MR acquisition and processing

To minimize study burden for the subjects, we scheduled MR scans around their hospital visits. We obtained baseline scans the day before (7 patients) or one month before (1 patient) the first administration of nusinersen. We performed the second scan one day prior to the 4th injection (1 patient); on the day of the 4th injection (4 patients) or in the period following the 4th injection (2 patients; 2 weeks since and 5 months, respectively) and the third scan on the day of the 6th injection in 3 patients, after 1 month (2 patients) or 2 months (2 patients) following the 6th injection. We excluded one patient after the 4th injection because of his/her wish to participate in a clinical trial with another drug.

None of the datasets had to be excluded for motion artifacts or data quality, resulting in a total of 25 datasets. 90% of muscles could be segmented, whilst extensive fatty degeneration precluded segmentation in the remainder (Table 3).

Table 3

Quantitative parameters over time

qMRI parameternBaseline (SE)Slope / year [95% -CI]p-value
Fat fraction (%)49944.2 (0.3)+3.2 [0.9–5.5]0.015*
  Adductors43.7 (1.3)+1.5 [0.3–2.7]0.014*
  Hamstrings44.0 (0.2)+3.3 [1.3–5.4]0.652
  Quadriceps44.5 (0.5)+5.8 [2.7–8.9]0.003*
Volume (cm3)50212.3 (0.2)+1.2 [–0.4–2.9]0.133
  Adductors12.6 (0.1)+0.7 [–0.7–2.2]0.263
  Hamstrings12.4 (0.2)+1.2 [–1.1–3.6]0.293
  Quadriceps11.9 (0.4)+1.5 [–1.0–4.0]0.194
Contractile volume (cm3)5026.8 (0.2)+0.5 [–0.6–1.6]0.343
  Adductors7.0 (0.2)+0.4 [–0.8–1.6]0.498
  Hamstrings6.9 (0.2)+0.7 [–1.2–2.6]0.399
  Quadriceps6.7 (0.1)+0.0 [–0.9–0.9]0.927
WaterT2 (ms)49726.76 (0.24)–0.72 [–2.51–1.06]0.293
  Adductors27.00 (0.59)–1.28 [–4.06–1.51]0.299
  Hamstrings29.93 (0.40)–0.19 [–1.48–1.11]0.745
  Quadriceps26.61 (0.22)–0.84 [–2.17–0.49]0.176
MD (10–3 mm2/s)4931.58 (0.02)–0.05 [–0.12–0.02]0.130
  Adductors1.65 (0.05)–0.03 [–0.20–0.15]0.714
  Hamstrings1.59 (0.04)–0.09 [–0.16 ––0.03]0.007*
  Quadriceps1.57 (0.07)–0.03 [–0.13–0.07]0.597
FA4930.36 (0.01)–0.02 [–0.04–0.01]0.110
  Adductors0.35 (0.01)–0.03 [–0.07–0.01]0.133
  Hamstrings0.35 (0.01)–0.02 [–0.04–0.00]0.084
  Quadriceps0.36 (0.01)–0.01 [–0.05–0.02]0.410
AD (10–3 mm2/s)4932.19 (0.04)–0.11 [–0.22–0.01]0.061
  Adductors2.30 (0.06)–0.10 [–0.39–0.19]0.431
  Hamstrings2.16 (0.07)–0.19 [–0.29 ––0.09]<0.001*
  Quadriceps2.19 (0.08)–0.06 [–0.19–0.08]0.405
RD (10–3 mm2/s)4921.04 (0.02)–0.03 [–0.10–0.04]0.386
  Adductors1.06 (0.03)+0.04 [–0.09–0.17]0.468
  Hamstrings1.06 (0.04)–0.06 [–0.14–0.01]0.089
  Quadriceps1.01 (0.03)–0.02 [–0.11–0.060.487

Legend table 3: * = p < 0.05; AD = axial diffusivity; CI = confidence interval; FA = fractional anisotropy; mm = millimeter; MD = mean diffusivity; ms = millisecond; n = number of observations included in analysis; RD = radial diffusivity; s = second; SE = standard error.

Muscle fat fraction changes in the course of one year (DIXON)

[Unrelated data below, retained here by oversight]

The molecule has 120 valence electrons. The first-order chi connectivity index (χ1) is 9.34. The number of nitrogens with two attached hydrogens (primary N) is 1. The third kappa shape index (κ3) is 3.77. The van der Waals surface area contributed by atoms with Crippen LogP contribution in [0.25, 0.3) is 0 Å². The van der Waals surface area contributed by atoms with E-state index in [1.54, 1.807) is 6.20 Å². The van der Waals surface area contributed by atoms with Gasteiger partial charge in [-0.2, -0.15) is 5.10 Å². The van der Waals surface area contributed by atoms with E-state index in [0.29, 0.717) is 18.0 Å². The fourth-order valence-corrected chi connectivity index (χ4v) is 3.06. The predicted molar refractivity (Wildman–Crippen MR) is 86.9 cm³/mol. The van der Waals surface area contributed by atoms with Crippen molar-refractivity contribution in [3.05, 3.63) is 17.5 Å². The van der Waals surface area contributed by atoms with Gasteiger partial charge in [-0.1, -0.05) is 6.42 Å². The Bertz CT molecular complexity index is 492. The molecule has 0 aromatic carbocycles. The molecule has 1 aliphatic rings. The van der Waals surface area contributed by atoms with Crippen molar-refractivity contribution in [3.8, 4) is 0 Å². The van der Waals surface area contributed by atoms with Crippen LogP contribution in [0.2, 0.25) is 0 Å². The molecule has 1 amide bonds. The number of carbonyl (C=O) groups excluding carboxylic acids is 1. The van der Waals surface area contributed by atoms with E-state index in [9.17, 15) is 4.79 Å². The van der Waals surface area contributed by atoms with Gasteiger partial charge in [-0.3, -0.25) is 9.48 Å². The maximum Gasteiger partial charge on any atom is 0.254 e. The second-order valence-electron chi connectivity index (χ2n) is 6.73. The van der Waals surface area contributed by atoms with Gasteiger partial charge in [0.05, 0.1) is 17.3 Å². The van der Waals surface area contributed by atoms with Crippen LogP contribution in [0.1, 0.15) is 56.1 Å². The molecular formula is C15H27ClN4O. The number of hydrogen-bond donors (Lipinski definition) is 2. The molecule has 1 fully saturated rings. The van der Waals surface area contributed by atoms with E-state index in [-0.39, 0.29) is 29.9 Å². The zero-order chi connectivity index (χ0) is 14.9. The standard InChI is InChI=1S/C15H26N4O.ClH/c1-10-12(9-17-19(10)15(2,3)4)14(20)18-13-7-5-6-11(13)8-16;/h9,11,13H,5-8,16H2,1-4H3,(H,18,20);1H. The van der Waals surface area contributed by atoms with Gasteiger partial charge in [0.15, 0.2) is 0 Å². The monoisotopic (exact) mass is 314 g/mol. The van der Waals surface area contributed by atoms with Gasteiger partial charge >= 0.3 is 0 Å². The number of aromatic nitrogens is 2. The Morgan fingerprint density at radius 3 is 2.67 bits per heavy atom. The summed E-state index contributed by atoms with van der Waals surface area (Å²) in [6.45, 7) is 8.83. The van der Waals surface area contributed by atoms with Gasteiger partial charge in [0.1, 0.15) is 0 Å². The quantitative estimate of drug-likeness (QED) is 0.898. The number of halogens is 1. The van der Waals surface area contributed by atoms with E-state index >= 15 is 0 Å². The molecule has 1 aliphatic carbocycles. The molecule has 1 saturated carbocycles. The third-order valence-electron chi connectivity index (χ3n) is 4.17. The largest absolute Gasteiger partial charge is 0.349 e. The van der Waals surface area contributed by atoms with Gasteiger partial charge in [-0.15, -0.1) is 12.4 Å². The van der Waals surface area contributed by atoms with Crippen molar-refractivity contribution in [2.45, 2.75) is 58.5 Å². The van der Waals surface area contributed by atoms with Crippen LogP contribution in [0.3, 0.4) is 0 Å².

Figure 2 depicts the cross-sectional image of fat infiltration of thigh muscles of each participant at baseline. Table 3 summarizes quantitative MR data over time. The average fat fraction of participants was 44.2% (95% CI 43.5 to 44.9 at baseline). Quantification of fat infiltration showed an increase of 3.2% in fat fraction during treatment (95% CI 0.9 to 5.5, p = 0.015). Figure 3 (panel A) shows the slope of fat fraction of individual patients over time, and their relation with motor function scores (panel B).

Fig. 2

Status of fat infiltration at baseline of participants. Legend: M = male, F = female, yr(s) = year(s). Overview of the status of fat infiltration of all participants, as measured by the DIXON sequence; in the bottom two rows we highlight the three consecutive scans of two subjects. Note the visible change of color in the anterior compartment of one male subject, as indicated by the red arrows, that indicates progression of fat infiltration.

Status of fat infiltration at baseline of participants. Legend: M = male, F = female, yr(s) = year(s). Overview of the status of fat infiltration of all participants, as measured by the DIXON sequence; in the bottom two rows we highlight the three consecutive scans of two subjects. Note the visible change of color in the anterior compartment of one male subject, as indicated by the red arrows, that indicates progression of fat infiltration.
Fig. 3

Fat fraction over time and relation with motor function score. Legend: HFMSE = Hammersmith Functional Motor Scale, Expanded. Panel A presents the trajectory of fat fraction of subjects over time, the timing of each MR scan is presented as a bullet. The vertical dotted line indicates the schedule of the 1st, 4th and 6th nusinersen injection. In panel B the timing of scans is presented as A (baseline); B (after loading phase) and C (one year on treatment) and fat fraction at each time-point is presented in relation to the score on the HFMSE scale. Subjects go by the same color in the panels.